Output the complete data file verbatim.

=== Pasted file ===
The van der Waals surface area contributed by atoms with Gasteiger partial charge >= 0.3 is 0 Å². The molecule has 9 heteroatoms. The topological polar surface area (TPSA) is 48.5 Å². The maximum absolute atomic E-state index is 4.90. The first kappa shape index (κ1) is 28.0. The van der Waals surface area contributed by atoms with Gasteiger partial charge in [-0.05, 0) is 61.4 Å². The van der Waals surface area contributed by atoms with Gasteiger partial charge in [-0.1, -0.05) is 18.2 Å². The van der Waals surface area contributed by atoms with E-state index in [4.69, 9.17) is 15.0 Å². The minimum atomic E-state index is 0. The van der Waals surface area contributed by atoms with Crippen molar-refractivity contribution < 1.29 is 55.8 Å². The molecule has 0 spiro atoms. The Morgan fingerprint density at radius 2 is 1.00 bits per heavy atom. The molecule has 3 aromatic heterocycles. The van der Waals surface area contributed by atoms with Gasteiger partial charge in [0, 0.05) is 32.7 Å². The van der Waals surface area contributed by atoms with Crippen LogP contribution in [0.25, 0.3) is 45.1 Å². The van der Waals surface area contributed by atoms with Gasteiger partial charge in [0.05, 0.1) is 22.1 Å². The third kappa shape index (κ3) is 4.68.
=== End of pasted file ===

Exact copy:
The van der Waals surface area contributed by atoms with Gasteiger partial charge >= 0.3 is 0 Å². The molecule has 9 heteroatoms. The topological polar surface area (TPSA) is 48.5 Å². The maximum absolute atomic E-state index is 4.90. The first kappa shape index (κ1) is 28.0. The van der Waals surface area contributed by atoms with Gasteiger partial charge in [-0.05, 0) is 61.4 Å². The van der Waals surface area contributed by atoms with Gasteiger partial charge in [-0.1, -0.05) is 18.2 Å². The van der Waals surface area contributed by atoms with E-state index in [4.69, 9.17) is 15.0 Å². The minimum atomic E-state index is 0. The van der Waals surface area contributed by atoms with Crippen molar-refractivity contribution < 1.29 is 55.8 Å². The molecule has 0 spiro atoms. The Morgan fingerprint density at radius 2 is 1.00 bits per heavy atom. The molecule has 3 aromatic heterocycles. The van der Waals surface area contributed by atoms with Gasteiger partial charge in [0, 0.05) is 32.7 Å². The van der Waals surface area contributed by atoms with Crippen LogP contribution in [0.25, 0.3) is 45.1 Å². The van der Waals surface area contributed by atoms with Gasteiger partial charge in [0.05, 0.1) is 22.1 Å². The third kappa shape index (κ3) is 4.68.